Ever see one of your Facebook friends freak out over an incorrect you’re/your situation? Sometimes people on the Internet are jerks. Which is why, on a list of potential learning tools for people with dyslexia, Facebook might not be the most obvious pick. The platform encourages users to write posts about themselves for their friends or the general public, something that sounds pretty intimidating for someone with an unconventional relationship to the written word. People can be brutal to their Facebook friends when it comes to grammar slipups and spelling mistakes. On top of that, it’s oftentimes a gateway to procrastination, not an assistive technology.
For parents and educators who want to help young people with dyslexia, Facebook can look like more of a distraction than a potentially powerful tool. But according to Owen Barden, who wrote a paper on the topic for the Centre for Culture & Disability Studies at Liverpool Hope University, Facebook can serve as a literacy assistant and a fruitful learning environment for people with dyslexia.
Barden looked closely at a small sample group of dyslexic students in northwest England, and found that Facebook helped them learn.
The casual environment removes some of the pressure associated with more formal learning settings. “Once you take the pressure off to conform to ‘school’ literacy, they were able to show much better how knowledgeable, motivated, creative and funny they were,” Barden told the Daily Dot via email.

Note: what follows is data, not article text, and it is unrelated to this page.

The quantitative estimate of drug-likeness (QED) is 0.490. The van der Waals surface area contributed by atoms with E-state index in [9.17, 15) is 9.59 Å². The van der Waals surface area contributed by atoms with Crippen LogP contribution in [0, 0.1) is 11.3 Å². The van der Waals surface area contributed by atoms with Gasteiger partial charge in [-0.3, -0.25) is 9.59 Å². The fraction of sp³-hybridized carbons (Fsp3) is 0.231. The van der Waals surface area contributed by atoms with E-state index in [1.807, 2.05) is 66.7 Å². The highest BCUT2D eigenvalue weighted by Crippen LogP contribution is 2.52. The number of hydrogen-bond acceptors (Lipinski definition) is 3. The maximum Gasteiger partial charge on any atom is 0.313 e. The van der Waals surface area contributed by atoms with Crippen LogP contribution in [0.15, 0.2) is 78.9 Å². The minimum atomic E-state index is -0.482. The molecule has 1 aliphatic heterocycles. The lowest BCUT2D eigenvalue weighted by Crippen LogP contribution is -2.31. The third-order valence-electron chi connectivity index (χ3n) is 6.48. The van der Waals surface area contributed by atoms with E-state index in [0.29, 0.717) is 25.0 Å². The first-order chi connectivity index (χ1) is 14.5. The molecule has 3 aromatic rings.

Barden found five ways Facebook helped the students: It helped them meet deadlines, gave them control over the learning process, helped them develop awareness of their learning preferences, gave them more awareness of the literacy process, and provided a platform for giving and receiving help on demand. And yeah, Facebook can help learners without dyslexia with all these things, too– but as Barden pointed out, it’s not obvious that people with non-traditional reading and writing skills would find a social network with such a heavy text-based component inviting. But they do! Or, at least, Barden’s small test group does!
Joanna Pierson, who runs the website DyslexiaHelp for the University of Michigan, was intrigued by Bardon’s study. “Knowing the benefits that technology has for helping dyslexics and the pervasive nature of Facebook, I think the findings are compelling,” she told me via email.
While the study is a general ringing endorsement of Facebook as a learning tool, the test group was very small, and since it was just people under 18 from one school in England, these results may not apply to learners from different socioeconomic situations, or older learners.
But Facebook isn’t the only unexpected learning tool cropping up: researchers say playing video games can help people with dyslexia. Vanessa Hrar, an experimental psychologist and the lead author of this study, sees video games as a learning tool. Hrar is dyslexic, and believes that video game play teaches dyslexic learners how to shift their attention better.
It seems there may be a number of unexpected ways dyslexic learners can benefit from technology, even technology seen as recreational, like Facebook browsing and video games. However, the video game study also featured a small test size, so these findings are still very much early indications rather than surefire solutions.
Photo via Flickr/Health Gauge (CC BY 2.0)